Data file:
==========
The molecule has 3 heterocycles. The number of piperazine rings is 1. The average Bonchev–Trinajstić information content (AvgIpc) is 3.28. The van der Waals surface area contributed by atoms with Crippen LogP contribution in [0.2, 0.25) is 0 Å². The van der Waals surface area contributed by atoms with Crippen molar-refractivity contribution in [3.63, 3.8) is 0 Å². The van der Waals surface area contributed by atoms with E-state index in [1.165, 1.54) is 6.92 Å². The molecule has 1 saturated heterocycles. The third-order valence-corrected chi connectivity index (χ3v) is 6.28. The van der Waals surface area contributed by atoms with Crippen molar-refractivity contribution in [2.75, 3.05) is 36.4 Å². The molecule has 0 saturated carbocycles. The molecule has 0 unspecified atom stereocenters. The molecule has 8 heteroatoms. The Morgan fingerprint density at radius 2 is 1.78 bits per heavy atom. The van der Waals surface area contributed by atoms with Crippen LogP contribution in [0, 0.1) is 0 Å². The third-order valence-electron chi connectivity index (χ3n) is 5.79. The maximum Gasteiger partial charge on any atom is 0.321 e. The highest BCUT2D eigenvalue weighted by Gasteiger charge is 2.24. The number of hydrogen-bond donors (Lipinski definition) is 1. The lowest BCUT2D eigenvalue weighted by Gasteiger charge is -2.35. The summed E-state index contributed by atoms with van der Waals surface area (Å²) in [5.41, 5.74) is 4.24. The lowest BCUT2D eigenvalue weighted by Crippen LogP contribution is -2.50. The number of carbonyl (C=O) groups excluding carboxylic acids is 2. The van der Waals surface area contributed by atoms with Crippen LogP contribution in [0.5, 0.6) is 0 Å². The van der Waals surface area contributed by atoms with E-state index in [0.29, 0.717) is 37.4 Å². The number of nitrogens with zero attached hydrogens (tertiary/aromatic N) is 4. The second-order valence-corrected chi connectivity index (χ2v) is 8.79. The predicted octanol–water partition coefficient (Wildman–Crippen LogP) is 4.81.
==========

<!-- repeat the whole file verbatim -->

The molecule has 3 heterocycles. The number of piperazine rings is 1. The average Bonchev–Trinajstić information content (AvgIpc) is 3.28. The van der Waals surface area contributed by atoms with Crippen LogP contribution in [0.2, 0.25) is 0 Å². The van der Waals surface area contributed by atoms with Crippen molar-refractivity contribution in [3.63, 3.8) is 0 Å². The van der Waals surface area contributed by atoms with E-state index in [1.165, 1.54) is 6.92 Å². The molecule has 1 saturated heterocycles. The third-order valence-corrected chi connectivity index (χ3v) is 6.28. The van der Waals surface area contributed by atoms with Crippen molar-refractivity contribution in [2.75, 3.05) is 36.4 Å². The molecule has 0 saturated carbocycles. The molecule has 0 unspecified atom stereocenters. The molecule has 8 heteroatoms. The Morgan fingerprint density at radius 2 is 1.78 bits per heavy atom. The van der Waals surface area contributed by atoms with Crippen LogP contribution in [0, 0.1) is 0 Å². The third-order valence-electron chi connectivity index (χ3n) is 5.79. The maximum Gasteiger partial charge on any atom is 0.321 e. The highest BCUT2D eigenvalue weighted by Gasteiger charge is 2.24. The number of hydrogen-bond donors (Lipinski definition) is 1. The lowest BCUT2D eigenvalue weighted by Gasteiger charge is -2.35. The summed E-state index contributed by atoms with van der Waals surface area (Å²) in [5.41, 5.74) is 4.24. The lowest BCUT2D eigenvalue weighted by Crippen LogP contribution is -2.50. The number of carbonyl (C=O) groups excluding carboxylic acids is 2. The van der Waals surface area contributed by atoms with Crippen LogP contribution in [0.5, 0.6) is 0 Å². The van der Waals surface area contributed by atoms with E-state index in [0.29, 0.717) is 37.4 Å². The number of nitrogens with zero attached hydrogens (tertiary/aromatic N) is 4. The second-order valence-corrected chi connectivity index (χ2v) is 8.79. The predicted octanol–water partition coefficient (Wildman–Crippen LogP) is 4.81.